Re-watching them for this article (and for any other reason I can think of) I had the sense that each man’s punch resistance relative to the other’s power meant they could barely hold one another’s punches comfortably enough to retain form and no more; slightly more power on either side would have upset the rhythm of this glorious fight. As it was, each hurt the other but once, Tanaka bending Kimura’s knee briefly in the second, himself stalling under the fuselage that was the height of Kimura in the twelfth and final round.

A lifelong atheist, I occasionally pray for a rematch.

Also, in my 2015 appraisal of Tanaka I claimed that his power would remain a limiting factor – that “I don’t think he will ever be the kind of fighter to be rescued by his power.” One of the great glories of following Tanaka’s career has been watching him emerge as a puncher, not a darkening one, but something more than just stinging, too. He proved this most of all in August of 2019 against number ten contender Jonathan Gonzalez. Gonzalez is far from impossible to stop, the trick has been pulled twice before but it was Tanaka’s relentlessness that impressed me as much as anything else. He determined to apply pressure to a moving opponent and at some point around the sixth his technically sound punches morphed into technically competent meathooks. Gonzalez went from moving to outright fleeing to being lashed to the canvas by a body-attack that is painful to watch.

One suspects the next flyweight decade will belong to Tanaka.

05 – Akira Yaegashi

Peak Ranking: Ch. Record for the Decade: 16-5 Ranked For: 15% of the decade

Akira Yaegashi wasn’t really a flyweight but a Japanese superfight with Toshiyuki Igarashi was impossible to turn down; Yeagashi won and found himself on an exciting, enriching and impressive flyweight adventure as well as the legitimate flyweight champion of the world. It made his legacy.

Igarashi just didn’t have the power to keep Yaegashi under control, nor the silk to throw fluidly enough on the move to consistently outscore him, so the fight devolved into a brutal and aggressive shoot-out, a fight that Igarashi could not possibly hope to win. Yaegashi was the champion of the world. He beat up a wilted Oscar Blanquet in his first defence and then matched the number three contender, Edgar Sosa, a tough fighter in the best form of his life.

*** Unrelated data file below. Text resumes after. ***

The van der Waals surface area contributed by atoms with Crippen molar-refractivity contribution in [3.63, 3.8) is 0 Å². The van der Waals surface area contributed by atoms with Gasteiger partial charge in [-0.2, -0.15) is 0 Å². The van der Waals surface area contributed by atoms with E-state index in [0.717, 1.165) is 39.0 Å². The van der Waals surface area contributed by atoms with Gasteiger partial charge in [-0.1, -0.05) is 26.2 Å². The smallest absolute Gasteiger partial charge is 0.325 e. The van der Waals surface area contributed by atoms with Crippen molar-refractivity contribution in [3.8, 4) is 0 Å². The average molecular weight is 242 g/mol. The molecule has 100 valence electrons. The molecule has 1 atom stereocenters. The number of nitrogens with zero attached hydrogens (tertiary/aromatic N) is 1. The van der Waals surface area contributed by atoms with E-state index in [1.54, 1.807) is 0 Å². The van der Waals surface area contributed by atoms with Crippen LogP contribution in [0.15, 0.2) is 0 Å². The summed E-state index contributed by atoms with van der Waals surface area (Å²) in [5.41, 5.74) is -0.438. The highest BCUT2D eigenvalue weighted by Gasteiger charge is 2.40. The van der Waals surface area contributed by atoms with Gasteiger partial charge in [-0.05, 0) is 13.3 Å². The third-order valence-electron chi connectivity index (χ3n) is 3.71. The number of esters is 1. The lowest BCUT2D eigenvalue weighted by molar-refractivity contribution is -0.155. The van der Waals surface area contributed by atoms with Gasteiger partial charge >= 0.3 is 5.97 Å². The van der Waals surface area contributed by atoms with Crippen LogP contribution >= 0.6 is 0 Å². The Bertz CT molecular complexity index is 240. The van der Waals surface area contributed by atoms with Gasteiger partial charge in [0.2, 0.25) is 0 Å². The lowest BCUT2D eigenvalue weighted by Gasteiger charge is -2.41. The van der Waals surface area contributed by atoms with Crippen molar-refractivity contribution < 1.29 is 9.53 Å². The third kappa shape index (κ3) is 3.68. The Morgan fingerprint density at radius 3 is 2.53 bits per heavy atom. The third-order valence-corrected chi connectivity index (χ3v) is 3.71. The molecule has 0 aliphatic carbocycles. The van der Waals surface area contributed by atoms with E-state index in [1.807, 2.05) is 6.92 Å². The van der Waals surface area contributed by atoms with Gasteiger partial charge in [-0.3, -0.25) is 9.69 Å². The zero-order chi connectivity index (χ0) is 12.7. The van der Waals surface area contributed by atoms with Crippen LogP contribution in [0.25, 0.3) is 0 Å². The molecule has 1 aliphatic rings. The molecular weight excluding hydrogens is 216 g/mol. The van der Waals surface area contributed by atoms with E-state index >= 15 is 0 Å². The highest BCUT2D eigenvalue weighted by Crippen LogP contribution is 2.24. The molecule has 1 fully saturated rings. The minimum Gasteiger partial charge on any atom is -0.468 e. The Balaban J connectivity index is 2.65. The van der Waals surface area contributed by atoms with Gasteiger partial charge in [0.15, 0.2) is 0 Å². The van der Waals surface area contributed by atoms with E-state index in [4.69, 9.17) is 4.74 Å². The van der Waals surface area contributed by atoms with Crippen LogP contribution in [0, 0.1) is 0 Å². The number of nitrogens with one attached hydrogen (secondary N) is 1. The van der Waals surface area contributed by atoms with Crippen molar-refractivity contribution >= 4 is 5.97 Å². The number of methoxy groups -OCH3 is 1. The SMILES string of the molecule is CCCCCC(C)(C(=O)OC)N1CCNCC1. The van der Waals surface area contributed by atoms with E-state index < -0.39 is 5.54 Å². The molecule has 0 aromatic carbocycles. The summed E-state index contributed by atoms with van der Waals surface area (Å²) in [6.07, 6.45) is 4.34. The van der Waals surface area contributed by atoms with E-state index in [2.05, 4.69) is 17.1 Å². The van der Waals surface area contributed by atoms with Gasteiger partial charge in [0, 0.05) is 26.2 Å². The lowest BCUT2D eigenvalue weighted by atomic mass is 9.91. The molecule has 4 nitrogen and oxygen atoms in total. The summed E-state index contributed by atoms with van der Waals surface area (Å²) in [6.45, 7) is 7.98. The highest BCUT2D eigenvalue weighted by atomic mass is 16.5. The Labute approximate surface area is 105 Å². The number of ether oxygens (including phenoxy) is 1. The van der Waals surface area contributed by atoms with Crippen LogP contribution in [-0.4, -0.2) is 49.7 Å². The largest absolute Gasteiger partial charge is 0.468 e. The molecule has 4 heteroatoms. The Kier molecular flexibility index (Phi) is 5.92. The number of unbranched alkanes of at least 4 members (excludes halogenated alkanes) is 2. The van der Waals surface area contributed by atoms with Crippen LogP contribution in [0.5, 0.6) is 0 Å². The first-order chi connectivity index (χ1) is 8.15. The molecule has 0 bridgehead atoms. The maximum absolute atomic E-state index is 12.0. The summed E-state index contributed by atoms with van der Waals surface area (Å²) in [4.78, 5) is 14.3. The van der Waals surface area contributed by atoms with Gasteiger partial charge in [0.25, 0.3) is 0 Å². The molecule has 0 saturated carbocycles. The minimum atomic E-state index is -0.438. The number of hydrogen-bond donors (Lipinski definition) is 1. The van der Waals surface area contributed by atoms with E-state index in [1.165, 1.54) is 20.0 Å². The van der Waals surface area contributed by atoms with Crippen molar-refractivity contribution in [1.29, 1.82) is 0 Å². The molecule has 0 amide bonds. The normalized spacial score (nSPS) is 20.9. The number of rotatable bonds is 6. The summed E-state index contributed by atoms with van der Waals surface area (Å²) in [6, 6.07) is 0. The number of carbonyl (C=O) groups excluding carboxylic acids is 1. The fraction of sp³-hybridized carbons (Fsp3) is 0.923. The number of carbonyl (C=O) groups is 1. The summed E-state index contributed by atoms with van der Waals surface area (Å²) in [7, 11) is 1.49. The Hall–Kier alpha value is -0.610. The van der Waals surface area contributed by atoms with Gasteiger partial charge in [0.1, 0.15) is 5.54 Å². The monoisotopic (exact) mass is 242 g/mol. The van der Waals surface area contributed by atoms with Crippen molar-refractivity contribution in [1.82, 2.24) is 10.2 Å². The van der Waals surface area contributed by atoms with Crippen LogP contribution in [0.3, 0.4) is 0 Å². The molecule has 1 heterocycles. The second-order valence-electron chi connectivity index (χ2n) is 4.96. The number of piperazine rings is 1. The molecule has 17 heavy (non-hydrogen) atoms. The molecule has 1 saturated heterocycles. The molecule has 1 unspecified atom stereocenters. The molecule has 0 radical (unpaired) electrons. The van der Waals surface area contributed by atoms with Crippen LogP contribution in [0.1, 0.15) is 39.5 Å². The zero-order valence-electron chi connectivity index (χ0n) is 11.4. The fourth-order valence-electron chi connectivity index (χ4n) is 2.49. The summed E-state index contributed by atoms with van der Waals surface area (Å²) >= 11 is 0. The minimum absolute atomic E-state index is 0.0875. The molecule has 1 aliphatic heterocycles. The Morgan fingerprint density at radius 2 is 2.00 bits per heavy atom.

Yaegashi thrashed him. This fight was a little different, the Japanese working to keep one step ahead of his opponent, but generally speaking, he was a shark in the ring, irrefutable upon smelling blood but vulnerable when he ran up against superior firepower. Such was his fate in 2014 when he ran into the irresistible Roman Gonzalez in the absolute prime of his career.

He immediately dipped back down to 108lbs, where he probably belonged, re-emerging briefly at flyweight in 2019 where he suffered another loss. More of Yaegashi, who may prove to be underrated in a pound-for-pound sense, next time, but credibly cracking the top five at 112lbs is no mean feat. It will be his highest divisional ranking.

04 – Brian Viloria

Peak Ranking: 1 Record for the Decade: 12-4 Ranked For: 66% of the decade

It makes me uncomfortable when a fighter’s keynote win is a fighter from the division below moving up, but I make an exception for Brian Viloria in the case of Giovani Segura, who moved up from 108lbs to take him on at 112lbs in 2011. Segura was, at that time, ranked among the top ten fighters in the world pound-for-pound having twice blasted out the great Ivan Calderon and if anyone deserves the nod four pounds north it is him. Viloria though demonstrated how much those four pounds can matter, negotiating Segura’s hard-swung punches to stop him in eight one-sided but exciting rounds.